BARNHART, COMMISSIONER OF SOCIAL SECURITY v. SIGMON COAL CO., INC., ET AL. 534 U.S. 438Subscribe to Cases that cite 534 U.S. 438
OCTOBER TERM, 2001
BARNHART, COMMISSIONER OF SOCIAL SECURITY v. SIGMON COAL CO., INC., ET AL.
CERTIORARI TO THE UNITED STATES COURT OF APPEALS FOR THE FOURTH CIRCUIT
No. 00-1307. Argued November 7, 200l-Decided February 19,2002
The Coal Industry Retiree Health Benefit Act of 1992 (Coal Act or Act) restructured the system for providing private health care benefits to coal industry retirees. The Act merged the 1950 and 1974 Benefit Plans-which were created pursuant to collective-bargaining agreements between the United Mine Workers of America (UMWA) and coal operators-into a new multiemployer plan called the UMWA Combined Benefit Fund (Combined Fund). See 26 U. S. C. § 9702(a). That fund is financed by annual premiums assessed against "signatory coal operators," i. e., those who signed any agreement requiring contributions to the 1950 or 1974 Benefit Plans. Where the signatory is no longer in business, the Act assigns liability for beneficiaries to a defined group of "related persons." See §§ 9706(a), 9701(c)(2), (7). The Act charges the Commissioner of Social Security with assigning each eligible beneficiary to a signatory operator or its related persons, § 9706(a); identifies specific categories of signatory operators (and their related persons) and requires the Commissioner to assign beneficiaries among these categories in a particular order, ibid.; and ensures that if a beneficiary remains unassigned because no existing company falls within the categories, benefits will be financed by the Combined Fund, see §§ 9704(a), (d), 9705(b). Shortly after respondent Jericol Mining, Inc. (Jericol), was formed in 1973 as Irdell Mining, Inc., Irdell and another company purchased the coal mining operating assets of Shackleford Coal Co., which was a signatory to a coal wage agreement while it was in business. Among other things, they assumed responsibility for Shackleford's collective-bargaining agreement with the UMWA. There was no common ownership between Irdell and Shackleford. Irdell subsequently changed its name, operating as the Shackleford Coal Co. until 1977, when it again changed its name to Jericol. Between 1993 and 1997, the Commissioner assigned premium responsibility for 86 retired miners to Jericol under § 9706(a)(3), determining that as a "successor" or "successor in interest" to the original Shackleford, Jericol qualified as a "related person" to Shackleford. All of these retirees had worked for Shackleford, but none of them had actually worked for Jericol. Jericol and respondent Sigmon Coal Company, Inc., a person related to Jericol undercralaw
§ 9701(c)(2), filed suit against the Commissioner. The District Court granted them summary judgment, concluding that the Act's classification regime does not provide for the liability of successors of defunct signatory operators. In affirming, the Fourth Circuit concluded that the Act was clear and unambiguous and that the court was bound to read it exactly as it was written, and held, inter alia, that Jericol was not a "related person" to Shackleford and thus could not be held responsible for Shackleford's miners.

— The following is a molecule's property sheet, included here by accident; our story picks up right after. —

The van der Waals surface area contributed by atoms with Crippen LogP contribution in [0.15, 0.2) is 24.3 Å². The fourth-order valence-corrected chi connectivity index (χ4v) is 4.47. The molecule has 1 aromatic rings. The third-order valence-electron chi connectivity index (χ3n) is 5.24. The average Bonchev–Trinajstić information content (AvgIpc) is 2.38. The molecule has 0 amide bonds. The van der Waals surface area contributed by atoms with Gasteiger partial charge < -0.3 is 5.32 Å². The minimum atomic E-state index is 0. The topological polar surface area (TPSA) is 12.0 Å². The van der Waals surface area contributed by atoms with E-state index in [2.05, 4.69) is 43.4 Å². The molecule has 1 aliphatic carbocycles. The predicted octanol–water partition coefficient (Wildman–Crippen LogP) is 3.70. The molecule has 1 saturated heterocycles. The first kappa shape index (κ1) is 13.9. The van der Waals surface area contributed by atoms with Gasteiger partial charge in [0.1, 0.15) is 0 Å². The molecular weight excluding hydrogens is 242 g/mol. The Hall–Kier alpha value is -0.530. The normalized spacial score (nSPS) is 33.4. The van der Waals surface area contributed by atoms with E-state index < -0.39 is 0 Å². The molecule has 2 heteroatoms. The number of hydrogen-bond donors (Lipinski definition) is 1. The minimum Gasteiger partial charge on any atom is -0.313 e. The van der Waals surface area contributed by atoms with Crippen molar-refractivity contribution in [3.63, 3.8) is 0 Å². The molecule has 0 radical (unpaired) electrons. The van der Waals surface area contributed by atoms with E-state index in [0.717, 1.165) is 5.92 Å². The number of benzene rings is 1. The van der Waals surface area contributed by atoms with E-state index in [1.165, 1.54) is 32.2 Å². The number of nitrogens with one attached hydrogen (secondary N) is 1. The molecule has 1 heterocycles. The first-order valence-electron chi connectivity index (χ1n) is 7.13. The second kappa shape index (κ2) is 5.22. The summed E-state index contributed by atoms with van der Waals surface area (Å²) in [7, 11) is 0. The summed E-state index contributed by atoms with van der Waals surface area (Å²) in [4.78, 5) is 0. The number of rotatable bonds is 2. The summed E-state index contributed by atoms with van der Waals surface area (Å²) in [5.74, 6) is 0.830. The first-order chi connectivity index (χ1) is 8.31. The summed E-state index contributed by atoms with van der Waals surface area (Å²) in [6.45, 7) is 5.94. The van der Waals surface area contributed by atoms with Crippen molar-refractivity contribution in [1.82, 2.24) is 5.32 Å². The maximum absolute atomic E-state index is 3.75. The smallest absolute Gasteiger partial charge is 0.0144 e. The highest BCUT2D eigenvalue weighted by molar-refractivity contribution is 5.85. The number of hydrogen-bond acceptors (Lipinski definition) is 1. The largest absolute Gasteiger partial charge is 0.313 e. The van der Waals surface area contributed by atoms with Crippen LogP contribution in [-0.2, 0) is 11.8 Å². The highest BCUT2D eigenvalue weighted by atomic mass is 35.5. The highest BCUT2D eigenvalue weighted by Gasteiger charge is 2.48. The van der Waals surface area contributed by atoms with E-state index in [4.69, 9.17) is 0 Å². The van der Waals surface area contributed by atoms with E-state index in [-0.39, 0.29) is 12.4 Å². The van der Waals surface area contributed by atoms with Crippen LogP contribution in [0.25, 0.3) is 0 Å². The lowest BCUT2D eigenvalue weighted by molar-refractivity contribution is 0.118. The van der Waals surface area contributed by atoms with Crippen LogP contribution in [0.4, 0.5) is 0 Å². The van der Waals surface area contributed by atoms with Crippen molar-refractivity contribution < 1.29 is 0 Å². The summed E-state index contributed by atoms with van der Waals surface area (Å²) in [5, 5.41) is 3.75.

Held: The Coal Act does not permit the Commissioner to assign retired miners to the successors in interest of out-of-business signatory operators. pp. 450-462.
1. Because the Act is explicit as to who may be assigned liability for beneficiaries and neither the "related persons" provision nor any other provision states that successors in interest to these signatory operators may be assigned liability, the Act's plain language necessarily precludes the Commissioner from assigning the disputed miners to Jericol. Where, as here, the statutory language is unambiguous, the inquiry ceases. See, e. g., United States v. Ron Pair Enterprises, Inc., 489 U. S. 235, 240. Since the retirees at issue were Shackleford employees, the "signatory operator" that sold its assets to Jericol (then-Irdell) in 1973, the Commissioner can only assign the beneficiaries to Jericol if it is a "related person" to Shackleford under § 9706(a). Section 9701(c)(2) states that "[a] person shall be considered to be a related person to a signatory operator if that person is-" "(i) a member of the controlled group of corporations ... which includes [the] signatory operator"; "(ii) a trade or business ... under common control ... with such signatory operator"; or "(iii) any other person who [has] a partnership interest or joint venture with a signatory operator" with some exceptions. A related person also includes "a successor in interest of any person described in clause (i), (ii), or (iii)." There is no contention that Jericol was ever a member of a controlled group of corporations including Shackleford, that it was ever a business under common control with Shackleford, or that it ever had a partnership interest or engaged in a joint venture with Shackleford. Therefore, liability for these beneficiaries may attach to Jericol only if it is a successor in interest to an entity described in §§ 9701(c)(2)(A)(i)-(iii). Because Jericol is a successor in interest only to Shackleford, Jericol will be liable only if a signatory operator itself, here Shackleford, falls within one of these categories. None of the three categories, however, includes the signatory operator itself. Nor should such inclusion be inferred, since it is a general principle of statutory construction that when one statutory section includes particular language that is omitted in another section of thecralaw